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Essential role for the p110δ phosphoinositide 3-kinase in the allergic response


Inflammatory substances released by mast cells induce and maintain the allergic response1,2. Mast cell differentiation and activation are regulated, respectively, by stem cell factor (SCF; also known as Kit ligand) and by allergen in complex with allergen-specific immunoglobulin E (IgE)2,3. Activated SCF receptors and high-affinity receptors for IgE (FcɛRI) engage phosphoinositide 3-kinases (PI(3)Ks) to generate intracellular lipid second messenger signals2,3,4,5. Here, we report that genetic or pharmacological inactivation of the p110δ isoform of PI(3)K in mast cells leads to defective SCF-mediated in vitro proliferation, adhesion and migration, and to impaired allergen–IgE-induced degranulation and cytokine release. Inactivation of p110δ protects mice against anaphylactic allergic responses. These results identify p110δ as a new target for therapeutic intervention in allergy and mast-cell-related pathologies.


PI(3)Ks activated by the FcɛRI and SCF receptors include the heterodimeric class IA PI(3)Ks, which consist of a p110α, p110β or p110δ catalytic subunit bound to either one of five regulatory proteins (p85α, p55α, p50α, p85β or p55γ) that link the p110 subunits to tyrosine kinase signalling pathways6. Mast cells express high levels of the p110δ isoform7 which, unlike the ubiquitously expressed p110α and p110β, is primarily found in leukocytes8,9. Whereas mice lacking p110α or p110β are embryonic lethal6, p110δ-null mice are viable, with specific defects in B and T cells10. To investigate the role of p110δ in mast cells, we derived bone marrow mast cells (BMMCs) from mice expressing either wild-type p110δ or p110δD910A, a loss-of-function allele of p110δ (ref. 11). Culture of bone marrow precursor cells from both genotypes in the presence of interleukin-3 (IL-3) gave rise to mature BMMCs, which expressed identical levels of FcɛRI and Kit receptor (as assessed by fluorescence-activated cell sorting analysis; data not shown) and were morphologically indistinguishable (as assessed by alcian blue and safranin staining; data not shown). However, the number of BMMCs obtained from p110δ D910A/D910A cultures was substantially lower (up to 60%; data not shown). Similar observations were made when precursor cells were cultured in the presence of IL-3 plus SCF, giving rise to up to 50% less BMMCs in p110δ mutant cells (data not shown).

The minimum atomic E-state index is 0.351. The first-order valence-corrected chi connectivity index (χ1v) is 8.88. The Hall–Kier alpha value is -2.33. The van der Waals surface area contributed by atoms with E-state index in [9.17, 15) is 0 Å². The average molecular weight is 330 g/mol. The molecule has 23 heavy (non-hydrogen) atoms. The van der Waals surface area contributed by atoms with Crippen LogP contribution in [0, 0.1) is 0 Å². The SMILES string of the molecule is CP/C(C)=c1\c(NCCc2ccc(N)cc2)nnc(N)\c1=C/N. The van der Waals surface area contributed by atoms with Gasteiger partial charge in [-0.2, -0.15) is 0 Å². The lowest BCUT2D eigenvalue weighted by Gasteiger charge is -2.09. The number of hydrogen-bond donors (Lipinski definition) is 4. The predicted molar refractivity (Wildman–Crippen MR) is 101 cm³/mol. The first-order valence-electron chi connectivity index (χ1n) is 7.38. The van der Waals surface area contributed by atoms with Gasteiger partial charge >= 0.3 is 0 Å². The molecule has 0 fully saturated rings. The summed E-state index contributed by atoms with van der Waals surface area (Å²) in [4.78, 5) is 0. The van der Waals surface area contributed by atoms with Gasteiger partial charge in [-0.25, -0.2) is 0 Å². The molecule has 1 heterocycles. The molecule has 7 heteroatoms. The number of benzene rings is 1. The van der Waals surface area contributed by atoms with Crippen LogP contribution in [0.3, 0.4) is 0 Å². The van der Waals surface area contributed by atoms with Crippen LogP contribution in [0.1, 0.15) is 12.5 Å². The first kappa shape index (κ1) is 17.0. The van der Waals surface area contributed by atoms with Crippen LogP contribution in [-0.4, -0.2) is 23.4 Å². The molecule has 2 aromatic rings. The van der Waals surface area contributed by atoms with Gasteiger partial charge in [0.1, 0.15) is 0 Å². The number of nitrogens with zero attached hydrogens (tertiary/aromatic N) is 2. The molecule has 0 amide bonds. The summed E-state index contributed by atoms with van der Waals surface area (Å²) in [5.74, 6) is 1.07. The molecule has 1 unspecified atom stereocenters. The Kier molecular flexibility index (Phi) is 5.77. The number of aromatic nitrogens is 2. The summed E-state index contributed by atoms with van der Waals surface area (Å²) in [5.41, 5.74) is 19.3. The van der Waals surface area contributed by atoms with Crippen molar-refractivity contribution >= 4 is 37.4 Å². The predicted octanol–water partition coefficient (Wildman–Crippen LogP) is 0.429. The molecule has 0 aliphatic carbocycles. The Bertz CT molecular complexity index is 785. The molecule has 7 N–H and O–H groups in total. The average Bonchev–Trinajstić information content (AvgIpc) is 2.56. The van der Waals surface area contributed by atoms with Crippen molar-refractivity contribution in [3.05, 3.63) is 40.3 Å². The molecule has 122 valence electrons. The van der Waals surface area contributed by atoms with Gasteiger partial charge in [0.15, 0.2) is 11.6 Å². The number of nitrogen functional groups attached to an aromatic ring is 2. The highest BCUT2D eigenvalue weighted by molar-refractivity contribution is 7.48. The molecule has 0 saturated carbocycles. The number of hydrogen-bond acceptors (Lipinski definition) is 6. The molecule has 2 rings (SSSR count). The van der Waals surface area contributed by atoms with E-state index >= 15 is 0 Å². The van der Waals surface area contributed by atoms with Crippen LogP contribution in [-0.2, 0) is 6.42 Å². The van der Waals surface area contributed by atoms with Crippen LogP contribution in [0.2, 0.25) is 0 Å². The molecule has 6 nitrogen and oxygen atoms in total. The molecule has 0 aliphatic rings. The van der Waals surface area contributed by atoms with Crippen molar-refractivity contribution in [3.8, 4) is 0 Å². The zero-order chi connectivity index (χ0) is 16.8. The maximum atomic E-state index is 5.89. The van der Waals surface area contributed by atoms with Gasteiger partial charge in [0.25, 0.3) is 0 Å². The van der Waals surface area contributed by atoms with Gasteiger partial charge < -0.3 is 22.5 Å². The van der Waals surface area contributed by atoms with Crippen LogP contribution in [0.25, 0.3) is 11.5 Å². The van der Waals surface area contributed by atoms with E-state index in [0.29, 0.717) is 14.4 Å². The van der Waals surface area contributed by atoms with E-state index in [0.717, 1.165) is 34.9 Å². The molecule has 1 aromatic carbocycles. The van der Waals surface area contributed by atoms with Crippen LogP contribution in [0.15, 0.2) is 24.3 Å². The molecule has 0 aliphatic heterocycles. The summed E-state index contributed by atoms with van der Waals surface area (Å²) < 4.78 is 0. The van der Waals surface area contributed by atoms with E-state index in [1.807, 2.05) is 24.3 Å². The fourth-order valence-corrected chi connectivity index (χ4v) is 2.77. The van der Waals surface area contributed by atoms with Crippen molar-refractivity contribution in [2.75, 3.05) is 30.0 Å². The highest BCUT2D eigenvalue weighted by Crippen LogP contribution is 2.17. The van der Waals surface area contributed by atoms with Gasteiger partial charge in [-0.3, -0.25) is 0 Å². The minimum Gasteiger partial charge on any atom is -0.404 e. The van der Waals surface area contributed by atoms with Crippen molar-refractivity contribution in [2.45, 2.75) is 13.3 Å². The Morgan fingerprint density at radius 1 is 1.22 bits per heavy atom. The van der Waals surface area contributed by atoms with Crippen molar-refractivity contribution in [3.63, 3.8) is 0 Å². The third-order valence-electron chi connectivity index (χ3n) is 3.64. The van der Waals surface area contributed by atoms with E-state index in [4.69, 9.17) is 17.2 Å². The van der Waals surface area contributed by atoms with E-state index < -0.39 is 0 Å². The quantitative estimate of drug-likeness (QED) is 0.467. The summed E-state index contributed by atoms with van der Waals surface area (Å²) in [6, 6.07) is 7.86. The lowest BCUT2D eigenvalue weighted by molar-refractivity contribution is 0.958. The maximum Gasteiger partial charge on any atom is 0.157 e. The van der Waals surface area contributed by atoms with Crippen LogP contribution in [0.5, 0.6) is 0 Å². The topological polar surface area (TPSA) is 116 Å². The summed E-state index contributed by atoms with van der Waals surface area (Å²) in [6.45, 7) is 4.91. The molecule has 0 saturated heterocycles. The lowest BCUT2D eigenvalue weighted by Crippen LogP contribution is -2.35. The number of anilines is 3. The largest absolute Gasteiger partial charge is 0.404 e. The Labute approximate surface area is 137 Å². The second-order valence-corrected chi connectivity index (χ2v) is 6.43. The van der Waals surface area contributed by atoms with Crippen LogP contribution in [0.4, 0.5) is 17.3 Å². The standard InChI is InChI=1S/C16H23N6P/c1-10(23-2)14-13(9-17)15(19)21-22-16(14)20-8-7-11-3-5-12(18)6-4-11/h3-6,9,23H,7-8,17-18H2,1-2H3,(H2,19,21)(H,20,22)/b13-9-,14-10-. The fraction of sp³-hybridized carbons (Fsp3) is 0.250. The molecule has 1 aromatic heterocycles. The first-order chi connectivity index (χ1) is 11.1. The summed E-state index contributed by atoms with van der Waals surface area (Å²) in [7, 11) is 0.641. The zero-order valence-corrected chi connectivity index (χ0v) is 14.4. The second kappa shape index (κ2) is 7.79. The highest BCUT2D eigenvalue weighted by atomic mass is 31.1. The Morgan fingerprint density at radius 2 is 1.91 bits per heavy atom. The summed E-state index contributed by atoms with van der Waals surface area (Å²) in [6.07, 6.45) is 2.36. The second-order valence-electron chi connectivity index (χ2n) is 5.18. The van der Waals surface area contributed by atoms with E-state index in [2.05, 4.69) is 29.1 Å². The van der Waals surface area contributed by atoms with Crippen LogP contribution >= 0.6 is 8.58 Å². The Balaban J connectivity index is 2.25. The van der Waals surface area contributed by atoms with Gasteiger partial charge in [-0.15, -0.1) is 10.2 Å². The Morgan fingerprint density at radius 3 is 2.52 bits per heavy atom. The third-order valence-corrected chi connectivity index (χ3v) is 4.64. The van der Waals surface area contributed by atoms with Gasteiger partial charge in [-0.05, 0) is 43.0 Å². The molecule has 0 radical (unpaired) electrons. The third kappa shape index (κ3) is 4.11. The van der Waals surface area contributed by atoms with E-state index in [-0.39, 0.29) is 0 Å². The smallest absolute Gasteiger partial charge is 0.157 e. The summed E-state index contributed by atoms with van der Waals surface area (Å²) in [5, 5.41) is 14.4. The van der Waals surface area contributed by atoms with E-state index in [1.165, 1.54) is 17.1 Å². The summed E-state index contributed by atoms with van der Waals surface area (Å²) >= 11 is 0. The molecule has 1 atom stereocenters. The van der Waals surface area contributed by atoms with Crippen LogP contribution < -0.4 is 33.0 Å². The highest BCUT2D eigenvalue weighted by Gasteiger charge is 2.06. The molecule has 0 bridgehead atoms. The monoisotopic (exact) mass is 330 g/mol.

The level of class I PI(3)K isoform expression in p110δD910A/D910A BMMCs is similar to that of wild-type cells (Fig. 1a). p110δ lipid kinase activity was abrogated in p110δD910A/D910A BMMCs, with no alterations in the kinase activities of p110α and p110β (Fig. 1b). Total in vitro class IA PI(3)K lipid kinase activity, isolated from mutant BMMCs, was reduced by up to 90% (Fig. 1c), indicating that p110δ contributes substantially to the overall class IA PI(3)K activity in mast cells. In agreement with this, there was no increase in in vivo phosphatidylinositol 3,4,5-trisphosphate (PIP3) above resting levels in p110δD910A/D910A cells upon stimulation with SCF (Fig. 1d).

Figure 1: Effect of p110δ inactivation on PI(3)K expression and activity.
figure 1

a, Expression of class I PI(3)K isoforms in total cell lysates (50 µg per lane), assessed by immunoblotting. WT, wild type. b, In vitro lipid kinase activity of class IA PI(3)Ks. p110 isoforms were immunoprecipitated using isoform-specific antibodies, and tested for associated lipid kinase activity (presented as arbitrary units (a.u.)). c, In vitro lipid kinase activity of BMMC class IA PI(3)Ks, isolated using YPVPMLG (where YP is phosphotyrosine) peptide complexes. d, In vivo PIP3 levels in BMMCs stimulated with or without 100 ng ml-1 SCF for 10 min. Filled bars, wild type; open bars, p110δD910A/D910A.

To assess the impact of p110δ inactivation on intracellular signalling, we monitored Ser 473 phosphorylation of protein kinase B (PKB, also known as Akt) and Tyr 204 phosphorylation of Erk as indirect measures of activation of these kinases. SCF-induced PKB phosphorylation was almost completely abrogated in p110δD910A/D910A BMMCs, in contrast with Erk activation, which was not affected (Fig. 2a). These results could be mimicked in wild-type cells by the p110δ-selective inhibitor IC87114 (ref. 12) (Fig. 2c, d). It has been reported12 that IC87114 is selective for p110δ in cells at doses up to 5–10 µM; this is in line with our observation that such doses of this compound do not affect cells in which p110δ is already genetically inactivated (data not shown and Figs 2f and 3c). IL-3-induced PKB phosphorylation was severely reduced but not completely abrogated in mutant mast cells (Fig. 2b). IL-3-stimulated PKB phosphorylation could be completely blocked by treatment with LY294002, a broad-spectrum PI(3)K inhibitor (Fig. 2e and ref. 13), indicating that isoforms other than p110δ contribute to PI(3)K signalling downstream of the IL-3 receptor. The residual IL-3-induced PI(3)K activity in p110δD910A/D910A cells may explain why mature BMMCs can be derived from p110δD910A/D910A bone marrow precursors in the presence of this cytokine. As was seen for SCF, IL-3-induced Erk activation was not affected by inactivation of p110δ (Fig. 2b), and pharmacological inhibition of p110δ using IC87114 on wild-type cells mirrored the impact of genetic inactivation of p110δ on IL-3 signalling (Fig. 2e).